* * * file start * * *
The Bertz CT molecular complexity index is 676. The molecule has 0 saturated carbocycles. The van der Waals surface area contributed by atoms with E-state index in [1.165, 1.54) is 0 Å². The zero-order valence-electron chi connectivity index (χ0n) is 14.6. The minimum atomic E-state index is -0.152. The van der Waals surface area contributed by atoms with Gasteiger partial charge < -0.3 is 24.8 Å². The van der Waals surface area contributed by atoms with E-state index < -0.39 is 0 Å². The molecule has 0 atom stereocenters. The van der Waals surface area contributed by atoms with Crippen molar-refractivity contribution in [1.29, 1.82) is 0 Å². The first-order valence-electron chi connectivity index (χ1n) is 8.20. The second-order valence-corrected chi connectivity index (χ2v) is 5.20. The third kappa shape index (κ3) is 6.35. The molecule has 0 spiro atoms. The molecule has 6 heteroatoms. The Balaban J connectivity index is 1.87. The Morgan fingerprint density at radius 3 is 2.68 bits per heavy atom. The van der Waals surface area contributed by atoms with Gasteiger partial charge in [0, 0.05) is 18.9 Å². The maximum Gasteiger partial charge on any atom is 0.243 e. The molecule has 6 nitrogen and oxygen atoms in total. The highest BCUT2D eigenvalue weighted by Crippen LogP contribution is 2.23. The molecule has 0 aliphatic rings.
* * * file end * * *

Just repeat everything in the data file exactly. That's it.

The Bertz CT molecular complexity index is 676. The molecule has 0 saturated carbocycles. The van der Waals surface area contributed by atoms with E-state index in [1.165, 1.54) is 0 Å². The zero-order valence-electron chi connectivity index (χ0n) is 14.6. The minimum atomic E-state index is -0.152. The van der Waals surface area contributed by atoms with Gasteiger partial charge < -0.3 is 24.8 Å². The van der Waals surface area contributed by atoms with E-state index < -0.39 is 0 Å². The molecule has 0 atom stereocenters. The van der Waals surface area contributed by atoms with Crippen molar-refractivity contribution in [1.29, 1.82) is 0 Å². The first-order valence-electron chi connectivity index (χ1n) is 8.20. The second-order valence-corrected chi connectivity index (χ2v) is 5.20. The third kappa shape index (κ3) is 6.35. The molecule has 0 spiro atoms. The molecule has 6 heteroatoms. The Balaban J connectivity index is 1.87. The Morgan fingerprint density at radius 3 is 2.68 bits per heavy atom. The van der Waals surface area contributed by atoms with Gasteiger partial charge in [0, 0.05) is 18.9 Å². The maximum Gasteiger partial charge on any atom is 0.243 e. The molecule has 6 nitrogen and oxygen atoms in total. The highest BCUT2D eigenvalue weighted by Crippen LogP contribution is 2.23. The molecule has 0 aliphatic rings.